“The Prince” and Pandora’s Box

“The Prince” and Pandora’s Box

As I watched the second presidential debate, I turned to my husband and said, “This may not sound appropriate in a democratic republic—but when Barack Obama sits on that stool don’t you think he looks like an Eastern Prince?  You know?  The kind shown in Buddhist images of figures in the lalitasana, the ‘pose of royal ease’?  Look at how peaceful and serene his face looks.”  

Now some folks who are already whipped into a xenophobic frenzy about Obama being “too foreign” and “too exotic” for America would OF COURSE take that kind of a remark as an unforgivable lapse in judgment from an elitist East Coast academic such as myself.  To them, I can’t really offer an excuse, nor an apology.  A peaceful, relaxed figure exuding intellect, confidence and poise is something I desire in a world leader. ‘Nuff said.

But, it only occurred to me later—in re-reading Stephen Greenblatt’s Renaissance Self-Fashioning: From More to Shakespeare (Chicago: Univ. of Chicago Press, 1980) this week—that McCain, too, reminds me of a prince.  Machiavelli’s prince.

Last week’s dismal news that the McCain-Palin ticket began encouraging race-driven insults and worse from their socially and economically panic-stricken audiences forced me to realize that the Republicans are not beneath any scorched-earth tactic (ahem, strategy) to help them gain the White House. They found loads of company on the low road, and discovered it makes for easy travel.  This was as true in Renaissance Italy as it is today.

As Greenblatt points out, “For Machiavelli, the prince engages in deceptions for one very clear reason: to survive.  The successful prince must be ‘a great feigner and dissembler; and men are so simple and so ready to obey present necessities, that one who deceives will always find those who allow themselves to be deceived.’…The initiated observer can always see beneath the surface and understand how appearances are manipulated by the cunning prince.”1  As Machiavelli explains it, it is in politics as it is in nature, the fox always eats the hens; yet, the sheer willingness of the victims still inspires outrage among the socially-responsible in society.2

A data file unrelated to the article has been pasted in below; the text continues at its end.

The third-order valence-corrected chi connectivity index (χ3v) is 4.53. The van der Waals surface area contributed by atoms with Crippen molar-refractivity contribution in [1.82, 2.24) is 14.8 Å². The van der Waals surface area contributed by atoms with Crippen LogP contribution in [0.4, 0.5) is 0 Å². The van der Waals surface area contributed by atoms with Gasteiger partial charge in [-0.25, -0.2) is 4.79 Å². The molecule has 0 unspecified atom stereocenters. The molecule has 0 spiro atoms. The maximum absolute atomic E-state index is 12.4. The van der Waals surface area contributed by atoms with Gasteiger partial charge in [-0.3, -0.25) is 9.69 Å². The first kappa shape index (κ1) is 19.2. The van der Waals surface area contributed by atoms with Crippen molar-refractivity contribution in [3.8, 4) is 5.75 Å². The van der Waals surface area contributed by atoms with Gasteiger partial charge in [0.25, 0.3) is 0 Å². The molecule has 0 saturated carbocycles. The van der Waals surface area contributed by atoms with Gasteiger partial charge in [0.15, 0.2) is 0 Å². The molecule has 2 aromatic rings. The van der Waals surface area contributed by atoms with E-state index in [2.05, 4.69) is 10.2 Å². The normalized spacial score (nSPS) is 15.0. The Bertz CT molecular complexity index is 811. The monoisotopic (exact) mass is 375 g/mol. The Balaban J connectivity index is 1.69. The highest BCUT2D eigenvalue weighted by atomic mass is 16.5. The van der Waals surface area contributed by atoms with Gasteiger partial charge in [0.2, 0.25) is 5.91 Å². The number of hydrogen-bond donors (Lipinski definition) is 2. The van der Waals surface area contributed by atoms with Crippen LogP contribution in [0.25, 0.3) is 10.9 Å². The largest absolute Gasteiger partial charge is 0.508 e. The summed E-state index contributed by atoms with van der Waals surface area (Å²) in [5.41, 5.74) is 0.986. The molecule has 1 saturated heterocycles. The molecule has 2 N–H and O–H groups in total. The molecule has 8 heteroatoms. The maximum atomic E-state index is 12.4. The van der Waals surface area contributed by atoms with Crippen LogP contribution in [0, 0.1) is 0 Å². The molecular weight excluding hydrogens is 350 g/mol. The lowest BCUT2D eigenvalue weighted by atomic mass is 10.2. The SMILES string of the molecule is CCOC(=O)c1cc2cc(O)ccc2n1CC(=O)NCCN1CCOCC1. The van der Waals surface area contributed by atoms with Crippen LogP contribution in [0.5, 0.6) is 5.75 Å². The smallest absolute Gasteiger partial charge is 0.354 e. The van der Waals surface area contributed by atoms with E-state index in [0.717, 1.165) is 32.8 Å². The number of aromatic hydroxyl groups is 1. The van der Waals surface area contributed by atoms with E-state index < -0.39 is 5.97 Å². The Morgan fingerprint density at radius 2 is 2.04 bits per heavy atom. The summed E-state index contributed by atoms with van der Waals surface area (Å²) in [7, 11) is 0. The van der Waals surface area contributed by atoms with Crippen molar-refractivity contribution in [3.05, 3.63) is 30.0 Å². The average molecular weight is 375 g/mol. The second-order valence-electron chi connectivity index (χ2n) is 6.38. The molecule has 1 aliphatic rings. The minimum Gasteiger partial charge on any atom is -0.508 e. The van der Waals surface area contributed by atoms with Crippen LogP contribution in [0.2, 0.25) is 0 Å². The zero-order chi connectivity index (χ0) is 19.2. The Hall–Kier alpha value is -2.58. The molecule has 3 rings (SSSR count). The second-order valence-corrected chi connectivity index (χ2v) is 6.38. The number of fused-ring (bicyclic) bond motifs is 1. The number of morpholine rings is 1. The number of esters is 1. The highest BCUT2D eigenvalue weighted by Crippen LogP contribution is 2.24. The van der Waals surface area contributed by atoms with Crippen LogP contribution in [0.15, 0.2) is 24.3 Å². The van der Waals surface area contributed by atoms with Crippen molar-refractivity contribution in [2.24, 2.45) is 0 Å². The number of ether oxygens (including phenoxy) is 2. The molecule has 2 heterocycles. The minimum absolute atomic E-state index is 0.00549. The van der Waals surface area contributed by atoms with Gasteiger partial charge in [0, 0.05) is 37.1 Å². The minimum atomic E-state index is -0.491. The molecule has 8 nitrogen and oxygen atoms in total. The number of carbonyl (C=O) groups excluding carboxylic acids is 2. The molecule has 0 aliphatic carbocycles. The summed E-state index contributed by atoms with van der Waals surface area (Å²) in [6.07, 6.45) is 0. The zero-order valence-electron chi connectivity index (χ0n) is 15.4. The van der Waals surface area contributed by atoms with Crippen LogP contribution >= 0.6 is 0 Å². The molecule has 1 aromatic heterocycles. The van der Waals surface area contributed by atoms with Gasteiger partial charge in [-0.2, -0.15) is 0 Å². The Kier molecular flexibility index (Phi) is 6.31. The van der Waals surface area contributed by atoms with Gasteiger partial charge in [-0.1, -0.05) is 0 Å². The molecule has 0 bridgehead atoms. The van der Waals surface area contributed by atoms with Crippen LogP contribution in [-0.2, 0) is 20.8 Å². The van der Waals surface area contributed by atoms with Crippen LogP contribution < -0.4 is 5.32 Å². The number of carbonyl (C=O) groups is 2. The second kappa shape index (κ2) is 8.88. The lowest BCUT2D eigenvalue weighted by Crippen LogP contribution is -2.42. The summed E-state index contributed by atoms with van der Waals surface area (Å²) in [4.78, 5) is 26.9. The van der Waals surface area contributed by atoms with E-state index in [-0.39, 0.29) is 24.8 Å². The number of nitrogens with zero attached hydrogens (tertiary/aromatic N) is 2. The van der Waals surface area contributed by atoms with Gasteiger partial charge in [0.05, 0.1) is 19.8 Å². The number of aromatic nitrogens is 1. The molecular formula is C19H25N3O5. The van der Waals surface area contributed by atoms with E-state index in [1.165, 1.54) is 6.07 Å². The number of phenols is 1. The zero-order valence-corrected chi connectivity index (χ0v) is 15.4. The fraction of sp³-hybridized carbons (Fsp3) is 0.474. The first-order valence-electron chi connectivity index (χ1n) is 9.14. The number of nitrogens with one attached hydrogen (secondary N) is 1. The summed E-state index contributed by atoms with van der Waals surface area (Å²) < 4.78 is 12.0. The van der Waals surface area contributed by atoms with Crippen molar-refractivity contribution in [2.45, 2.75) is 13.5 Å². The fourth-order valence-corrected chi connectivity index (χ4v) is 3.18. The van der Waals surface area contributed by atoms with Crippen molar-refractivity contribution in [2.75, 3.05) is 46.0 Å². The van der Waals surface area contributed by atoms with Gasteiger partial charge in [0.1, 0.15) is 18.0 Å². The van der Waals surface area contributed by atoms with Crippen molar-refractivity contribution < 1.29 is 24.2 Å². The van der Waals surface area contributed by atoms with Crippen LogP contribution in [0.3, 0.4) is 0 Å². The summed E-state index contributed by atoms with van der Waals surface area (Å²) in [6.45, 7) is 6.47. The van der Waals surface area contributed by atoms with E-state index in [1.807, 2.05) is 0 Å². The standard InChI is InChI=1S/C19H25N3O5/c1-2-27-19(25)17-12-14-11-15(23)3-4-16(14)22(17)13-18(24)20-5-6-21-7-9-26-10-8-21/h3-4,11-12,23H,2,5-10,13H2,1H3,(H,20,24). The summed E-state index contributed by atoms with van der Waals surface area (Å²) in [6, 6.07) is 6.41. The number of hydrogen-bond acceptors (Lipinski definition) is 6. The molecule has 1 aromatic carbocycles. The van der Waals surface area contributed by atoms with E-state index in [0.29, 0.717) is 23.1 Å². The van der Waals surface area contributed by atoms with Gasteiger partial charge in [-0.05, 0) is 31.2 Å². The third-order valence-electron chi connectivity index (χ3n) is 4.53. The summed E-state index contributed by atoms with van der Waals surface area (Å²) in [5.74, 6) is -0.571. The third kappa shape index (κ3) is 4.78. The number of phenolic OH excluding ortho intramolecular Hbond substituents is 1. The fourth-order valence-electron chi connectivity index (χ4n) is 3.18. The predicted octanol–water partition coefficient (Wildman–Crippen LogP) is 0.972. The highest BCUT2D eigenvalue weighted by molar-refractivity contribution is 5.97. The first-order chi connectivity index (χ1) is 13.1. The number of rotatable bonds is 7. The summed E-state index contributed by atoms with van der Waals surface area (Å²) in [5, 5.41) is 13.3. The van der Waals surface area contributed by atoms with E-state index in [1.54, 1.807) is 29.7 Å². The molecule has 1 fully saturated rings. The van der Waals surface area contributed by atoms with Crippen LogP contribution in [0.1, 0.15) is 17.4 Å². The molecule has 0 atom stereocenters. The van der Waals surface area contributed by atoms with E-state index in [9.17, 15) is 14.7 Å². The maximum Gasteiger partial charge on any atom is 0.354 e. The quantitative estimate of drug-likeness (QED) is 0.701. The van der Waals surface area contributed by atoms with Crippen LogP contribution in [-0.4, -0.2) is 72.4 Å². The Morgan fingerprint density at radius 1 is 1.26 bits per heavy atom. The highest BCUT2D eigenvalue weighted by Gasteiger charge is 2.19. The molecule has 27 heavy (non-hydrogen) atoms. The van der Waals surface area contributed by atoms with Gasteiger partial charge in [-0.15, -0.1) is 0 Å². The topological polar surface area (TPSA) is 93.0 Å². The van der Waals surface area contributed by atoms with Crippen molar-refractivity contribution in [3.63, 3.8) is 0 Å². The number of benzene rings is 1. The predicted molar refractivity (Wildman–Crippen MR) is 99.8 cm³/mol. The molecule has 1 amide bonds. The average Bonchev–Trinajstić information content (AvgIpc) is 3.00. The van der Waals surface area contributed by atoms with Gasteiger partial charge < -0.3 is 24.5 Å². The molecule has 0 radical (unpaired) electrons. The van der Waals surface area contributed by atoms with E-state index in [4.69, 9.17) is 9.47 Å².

In response to the troubling development in the Republican campaign, Georgia Democratic representative John Lewis publicly issued a condemning statement likening McCain and Palin’s tactics to George Wallace’s segregationist vitriol.  “What I am seeing reminds me too much of another destructive period in American history. Sen. McCain and Gov. Palin are sowing the seeds of hatred and division, and there is no need for this hostility in our political discourse,” wrote Lewis.  McCain’s response was to voice disappointment in his one-time hero for stifling the national political conversation with his accusations.

I have to ask: If we are routinely asked to praise John McCain for his veteran-of-foreign-war status, should we not also exult  John Lewis for his service in another kind of war?  Did Lewis not also suffer physical and mental anguish in the service of ensuring American freedom and liberty?  Unlike McCain, Lewis suffered at the hands of fellow Americans instead of foreign armies, having his skull fractured by police in the “Bloody Sunday” March on Selma, Alabama.  But, I believe that a hero like Lewis deserves every bit as much respect for his exceptional, patriotic experiences.  And, I also trust that he knows racist rhetoric when he sees it, and that he does not wield his opinion on the subject lightly.

For now—after the outright public disgust and outrage with the tactics of McCain and Palin—they have reined-in their poisonous rhetoric out on the campaign trail.  But, it’s incredibly frightening to imagine that they’ve already opened a post-modern Pandora’s Box, that they’ve loosed rapacious greed, envy, vanity, slander, and lying into the midst of our revered political process.

The optimistic news is that—in the original myth—a once-curious, now terrified Pandora slammed the lid closed before “hope” could escape, which would have left mankind utterly inconsolate.

Ah, HOPE.  Thank heaven for it.  And, thank heaven we have another campaign inextricably linked with that very same saving grace.


1. Greenblatt, 14.  Machiavelli quotation, The Prince (NY: Modern Library, 1950), 64-65.

2. Greenblatt, 259, n. 3.

One Response to ““The Prince” and Pandora’s Box”
  1. Anne Deneen says:

    I love it that we have many of the same books on our shelves.

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